Friends. They make life more colorful, more sweet, more exciting, more fun, more meaningful, more bearable. It has been said that “friends are the family we choose for ourselves.” Some of my closest girlfriends and I lovingly refer to each other as “sister” and tell each other “I love you” often. These friendships have seen the ups and downs of life, and we have stood with one another through trials and tragedies, heart breaks, divorce, and depression. We have shared in each other’s joys of marriage, child birth, career advancements, and other successes. These are the kinds of friends who “stick closer than a brother.” (Proverbs 18:24)
We are all created with this God-given desire for friendship, to live in community with people who really know us. But real-life friendships often don’t happen as effortlessly as they seem to in movies or tv shows. Maybe a superficial friendship—one that has no expectations, demands, or accountability—can be relatively easy and simple, but the kind of iron-sharpening-iron relationships seen in scripture must be developed intentionally, over time, with trust and forgiveness. Cultivating true biblical friendship requires us to put aside our egos and pride so God can use our friends to sharpen and sanctify us.
So, what does culture tell us about friendship, and in contrast, what does Scripture say about biblical friendship? Let’s glean some wisdom from the book of Proverbs and compare the two:
1. Culture: Make friends with people with similar social status as you or who have something to offer you—status, popularity, etc.
Bible: Proverbs 14:20 points out this ugly tendency of the human heart when it says, “the poor are shunned by even their neighbors, but the rich have many friends.” We should instead seek out friendships with those who possess godly wisdom (Proverbs 13:20), which God gives impartially across races and socioeconomic statuses.
2. Culture: Friends bond over sharing gossip; it’s ok to gossip if it is just with your best friend/confidante.
Bible: Proverbs 20:19 warns us about gossip, “A gossip betrays a confidence; so avoid anyone who talks too much.” Even when we think we are justified in telling “our side” to others, Proverbs 17:9 assures us “whoever covers an offense seeks love, but he who repeats a matter separates close friends.” Commit to eliminate all forms of gossip.
3. Culture: Tell friends what they want to hear and agree with them in order to avoid conflict.
Bible: While we are called to be peacemakers, being a peacemaker does not mean agreeing with everything. Be weary of flattering tongues (Proverbs 28:23; Proverbs 29:5) and take Proverbs 27:6 to heart. It says “wounds from a friend can be trusted, but an enemy multiplies kisses.” True friends tell the truth in love because they care enough to want the best for us. We must humble ourselves to be able to hear and accept the sometimes painful truth.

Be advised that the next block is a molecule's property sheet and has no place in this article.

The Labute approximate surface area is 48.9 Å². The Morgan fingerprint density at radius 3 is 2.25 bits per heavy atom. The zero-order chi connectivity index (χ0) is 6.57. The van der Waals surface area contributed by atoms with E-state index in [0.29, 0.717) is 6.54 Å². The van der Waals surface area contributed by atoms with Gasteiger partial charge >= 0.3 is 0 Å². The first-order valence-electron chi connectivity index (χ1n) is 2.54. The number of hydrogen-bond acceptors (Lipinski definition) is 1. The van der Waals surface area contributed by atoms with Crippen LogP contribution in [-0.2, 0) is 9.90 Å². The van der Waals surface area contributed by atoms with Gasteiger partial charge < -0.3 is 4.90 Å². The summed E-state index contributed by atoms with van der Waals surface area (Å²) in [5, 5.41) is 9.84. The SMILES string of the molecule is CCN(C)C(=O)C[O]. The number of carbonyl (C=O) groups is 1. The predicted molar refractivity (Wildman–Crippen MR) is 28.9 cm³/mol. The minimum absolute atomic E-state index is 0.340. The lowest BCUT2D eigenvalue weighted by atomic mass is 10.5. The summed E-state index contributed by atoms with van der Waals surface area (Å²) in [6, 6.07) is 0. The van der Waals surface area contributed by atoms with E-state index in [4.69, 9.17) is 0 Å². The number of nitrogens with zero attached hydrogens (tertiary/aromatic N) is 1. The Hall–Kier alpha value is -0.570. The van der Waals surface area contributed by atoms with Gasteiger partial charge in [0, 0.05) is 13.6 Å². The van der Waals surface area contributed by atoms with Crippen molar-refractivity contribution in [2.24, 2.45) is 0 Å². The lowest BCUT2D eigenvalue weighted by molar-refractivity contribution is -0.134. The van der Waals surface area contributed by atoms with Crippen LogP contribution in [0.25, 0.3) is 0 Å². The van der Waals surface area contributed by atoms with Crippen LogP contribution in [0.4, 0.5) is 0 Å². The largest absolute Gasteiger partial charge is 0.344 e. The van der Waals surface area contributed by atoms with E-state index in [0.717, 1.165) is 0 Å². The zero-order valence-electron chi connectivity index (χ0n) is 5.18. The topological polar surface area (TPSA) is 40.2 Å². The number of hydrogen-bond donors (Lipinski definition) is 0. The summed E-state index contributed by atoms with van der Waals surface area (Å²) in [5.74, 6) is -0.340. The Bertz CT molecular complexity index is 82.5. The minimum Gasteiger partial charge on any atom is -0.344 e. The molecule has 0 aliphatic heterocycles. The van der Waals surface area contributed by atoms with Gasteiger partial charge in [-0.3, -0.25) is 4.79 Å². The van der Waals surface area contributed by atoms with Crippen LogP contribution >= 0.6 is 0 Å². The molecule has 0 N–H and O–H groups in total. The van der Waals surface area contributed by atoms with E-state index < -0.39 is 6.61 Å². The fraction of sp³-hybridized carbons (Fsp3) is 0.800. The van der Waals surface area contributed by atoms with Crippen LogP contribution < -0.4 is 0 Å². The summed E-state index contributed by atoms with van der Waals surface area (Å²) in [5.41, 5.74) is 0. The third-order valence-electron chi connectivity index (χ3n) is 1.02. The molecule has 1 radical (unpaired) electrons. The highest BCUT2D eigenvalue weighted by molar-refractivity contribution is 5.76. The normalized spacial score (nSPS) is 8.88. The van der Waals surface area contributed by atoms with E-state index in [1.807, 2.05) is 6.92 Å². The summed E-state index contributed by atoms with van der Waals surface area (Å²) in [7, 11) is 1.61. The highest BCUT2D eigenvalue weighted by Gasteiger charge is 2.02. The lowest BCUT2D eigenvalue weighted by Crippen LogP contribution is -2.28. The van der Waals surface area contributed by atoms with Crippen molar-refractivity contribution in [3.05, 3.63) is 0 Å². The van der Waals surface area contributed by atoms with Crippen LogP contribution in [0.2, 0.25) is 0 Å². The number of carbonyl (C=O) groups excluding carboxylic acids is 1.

4. Culture: Eliminate draining people from your life. Drop a friend if conflict arises or if they are are too high-maintenance.
Bible: Proverbs 17:17 goes directly against the cultural grain by explaining, “A friend loves at all times, and a brother is born for a time of adversity.” Stay constant. Set healthy boundaries if necessary, but continue to serve, love, and show compassion, even if you aren’t getting much in return.
True friendship is a blessing from God. None of us will ever be a perfect friend, but we can look to Jesus as our perfect example. All of these principles from Proverbs can be distilled down to this teaching of Jesus: “Greater love has no one than this, that he lay down his life for his friends.” (John 15:13). Jesus was the perfect example of sacrificial love, ultimately losing his life in order that we might be called His friend.
Things to consider:
- Do you look to Jesus as your closest friend?
- How can your friendship with Jesus lead you to be a better friend to others?
- In what ways do you need to be a better friend and how can you make steps towards that today?
Meet the Author!
Taylor is the wife of Council Road's Groups Pastor, Micah White, and mother to Navy and Foster. She works as a PA in Oklahoma City, and is also passionate about serving and edifying the local Church. She most enjoys time with her family, but can also be found reading, teaching, making music, hand-lettering, and hosting gatherings. She loves a friendly debate and a good laugh.